Improvements in laboratory safety over the last twenty years have a lot to do with modern laboratory design concepts, aesthetics, and dramatic changes in building engineering. The old-fashioned idea that a typical lab comprises “four walls and door” has long since passed.
Today’s successful laboratory design can improve research safety and compliance by designing in flexibility to account for the accelerating changes in scientific technology and focus. Two interrelated and essential elements are planning for growth (capacity) and standardized fixtures and casework (ease of maintenance).
In this presentation, the speaker will reflect upon his many years of experience as an academic health and safety advisor in improving safety performance by leveraging modern design. Using specific examples, the presenter will focus on the importance of the “handoffs” in planning and managing laboratory science.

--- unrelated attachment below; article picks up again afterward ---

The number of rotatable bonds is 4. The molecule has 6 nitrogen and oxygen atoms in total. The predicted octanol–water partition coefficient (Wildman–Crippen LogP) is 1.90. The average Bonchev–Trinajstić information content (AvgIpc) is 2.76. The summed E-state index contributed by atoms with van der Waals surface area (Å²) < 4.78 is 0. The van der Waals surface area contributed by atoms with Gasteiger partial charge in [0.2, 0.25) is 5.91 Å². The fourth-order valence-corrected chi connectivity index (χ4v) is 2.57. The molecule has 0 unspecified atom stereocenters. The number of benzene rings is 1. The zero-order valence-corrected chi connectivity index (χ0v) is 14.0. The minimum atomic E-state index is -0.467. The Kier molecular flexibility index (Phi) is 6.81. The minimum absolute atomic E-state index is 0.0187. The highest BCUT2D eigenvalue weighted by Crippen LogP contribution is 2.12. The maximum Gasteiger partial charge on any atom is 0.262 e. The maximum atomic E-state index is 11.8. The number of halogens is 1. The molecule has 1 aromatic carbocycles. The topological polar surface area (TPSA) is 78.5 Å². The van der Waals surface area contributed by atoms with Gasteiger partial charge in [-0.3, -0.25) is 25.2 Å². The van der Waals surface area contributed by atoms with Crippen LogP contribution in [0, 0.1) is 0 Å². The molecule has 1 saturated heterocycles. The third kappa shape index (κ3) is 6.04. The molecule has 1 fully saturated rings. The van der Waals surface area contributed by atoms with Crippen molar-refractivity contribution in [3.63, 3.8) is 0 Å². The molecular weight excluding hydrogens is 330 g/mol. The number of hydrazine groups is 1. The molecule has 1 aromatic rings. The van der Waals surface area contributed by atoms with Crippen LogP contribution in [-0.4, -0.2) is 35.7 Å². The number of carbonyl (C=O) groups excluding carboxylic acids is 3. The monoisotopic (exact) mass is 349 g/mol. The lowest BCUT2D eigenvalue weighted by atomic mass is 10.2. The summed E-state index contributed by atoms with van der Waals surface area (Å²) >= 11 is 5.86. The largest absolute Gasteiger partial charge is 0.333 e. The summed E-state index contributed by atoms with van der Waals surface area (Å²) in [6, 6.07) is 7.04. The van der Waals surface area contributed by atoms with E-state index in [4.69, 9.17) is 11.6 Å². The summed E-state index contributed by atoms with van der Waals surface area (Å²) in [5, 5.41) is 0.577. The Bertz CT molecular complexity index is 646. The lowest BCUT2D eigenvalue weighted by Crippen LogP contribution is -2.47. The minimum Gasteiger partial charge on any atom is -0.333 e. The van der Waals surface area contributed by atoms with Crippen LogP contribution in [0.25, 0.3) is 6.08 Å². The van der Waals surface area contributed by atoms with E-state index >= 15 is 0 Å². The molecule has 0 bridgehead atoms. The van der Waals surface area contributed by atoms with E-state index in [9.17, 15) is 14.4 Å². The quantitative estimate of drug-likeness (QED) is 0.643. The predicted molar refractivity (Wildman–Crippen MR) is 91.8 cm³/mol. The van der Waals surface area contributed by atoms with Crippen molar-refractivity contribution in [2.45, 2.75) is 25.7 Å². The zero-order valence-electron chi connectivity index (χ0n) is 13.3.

1. A brief introduction to laboratory design from the safety advisor’s perspective.
2. A “then and now” discussion of lab design and infrastructure.
3. Critical discussions between scientists, administrators, designers, and engineers are necessary when planning new space.
4. Examples of good and not-so-good designs.
5. Planning for the success of the project and the long-term viability of the facility.
Watch this interesting and thought-provoking presentation.
Effective Design for Lab safety
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Disclaimer: This is a guest post. The views and opinions expressed in these articles are those of the author and do not necessarily reflect the official position of Kewaunee, who shall not be held liable for any inaccuracies presented.
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